World’s largest active volcano erupting for first time in almost 40 years
Hawaii’s Mauna Loa, the world’s largest active volcano, started erupting Sunday night and lava was flowing from its summit by Monday morning, the U.S. Geological Survey said. Officials said that the lava was not expected to cause any damage to populated areas.
“Lava flows are not threatening any downslope communities and all indications are that the eruption will remain in the Northeast Rift Zone,” the USGS said in a statement.
Still, the agency warned all residents on Hawaii Island who are “at risk from Mauna Loa lava flows” to “review preparedness and refer to Hawai’i County Civil Defense information for further guidance. “
The early stages of an eruption can be dynamic, the agency warned, adding that “lava flows can change rapidly. “
Residents were also warned volcanic gas, ash and thin glass fibers known as Pele’s hair could be carried downwind.
The Hawaiian Volcano Observatory said it was “in close consultation with emergency management partners and will be monitoring the volcano closely to provide further updates on activity. “
A satellite captured images of Sunday’s eruption from space. The National Oceanic and Atmospheric Administration posted images of the heat signature and release of sulfur dioxide from the volcano.
In response to the eruption, Southwest Airlines canceled 10 interisland flights between Hilo, the island’s biggest city, and Honolulu, the carrier told CBS News. Hawaiian Airlines stated that it was still operating on Hilo and Kona islands while monitoring the eruption. Untied Airlines reported no cancellations or delays Monday morning.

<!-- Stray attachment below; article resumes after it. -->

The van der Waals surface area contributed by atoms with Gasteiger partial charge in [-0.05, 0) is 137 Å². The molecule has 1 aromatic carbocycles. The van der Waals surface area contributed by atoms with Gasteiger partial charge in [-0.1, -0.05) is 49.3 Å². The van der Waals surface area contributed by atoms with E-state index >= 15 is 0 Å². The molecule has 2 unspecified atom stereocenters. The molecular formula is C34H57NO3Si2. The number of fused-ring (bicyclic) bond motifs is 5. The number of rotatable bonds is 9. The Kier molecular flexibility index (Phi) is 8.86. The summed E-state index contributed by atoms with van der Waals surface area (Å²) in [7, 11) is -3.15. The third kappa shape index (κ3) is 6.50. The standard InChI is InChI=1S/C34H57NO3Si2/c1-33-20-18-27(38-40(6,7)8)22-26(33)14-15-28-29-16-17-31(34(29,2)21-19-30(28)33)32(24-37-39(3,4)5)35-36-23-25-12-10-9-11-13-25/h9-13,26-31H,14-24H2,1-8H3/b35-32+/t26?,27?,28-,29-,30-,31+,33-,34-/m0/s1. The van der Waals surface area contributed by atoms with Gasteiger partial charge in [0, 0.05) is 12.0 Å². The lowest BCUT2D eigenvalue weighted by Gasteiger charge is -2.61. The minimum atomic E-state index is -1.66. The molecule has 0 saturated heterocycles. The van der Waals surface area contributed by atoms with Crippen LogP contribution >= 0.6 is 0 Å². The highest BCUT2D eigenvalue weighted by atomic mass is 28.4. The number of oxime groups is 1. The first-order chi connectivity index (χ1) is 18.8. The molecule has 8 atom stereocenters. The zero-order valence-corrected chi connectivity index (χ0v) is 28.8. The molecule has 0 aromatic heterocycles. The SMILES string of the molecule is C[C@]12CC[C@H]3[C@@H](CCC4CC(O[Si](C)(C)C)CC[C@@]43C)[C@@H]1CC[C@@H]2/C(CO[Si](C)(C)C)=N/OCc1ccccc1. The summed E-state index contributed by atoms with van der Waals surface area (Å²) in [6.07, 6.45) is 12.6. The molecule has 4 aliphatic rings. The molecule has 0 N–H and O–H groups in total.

Mauna Loa has erupted 33 times since 1843, according to the USGS. It last erupted in 1984, when lava spilled down its slopes and came within 4.5 miles of Hilo.
Mauna Loa’s Hawaiian name means “long mountain,” which is fitting as the huge mountain extends roughly 74 miles from its edge along Hawaii Island’s southern coast, to the rim of its summit caldera, or crater, where the eruption began on Sunday evening.
Tucker Reals is the CBSNews.com foreign editor, based at the CBS News London bureau.
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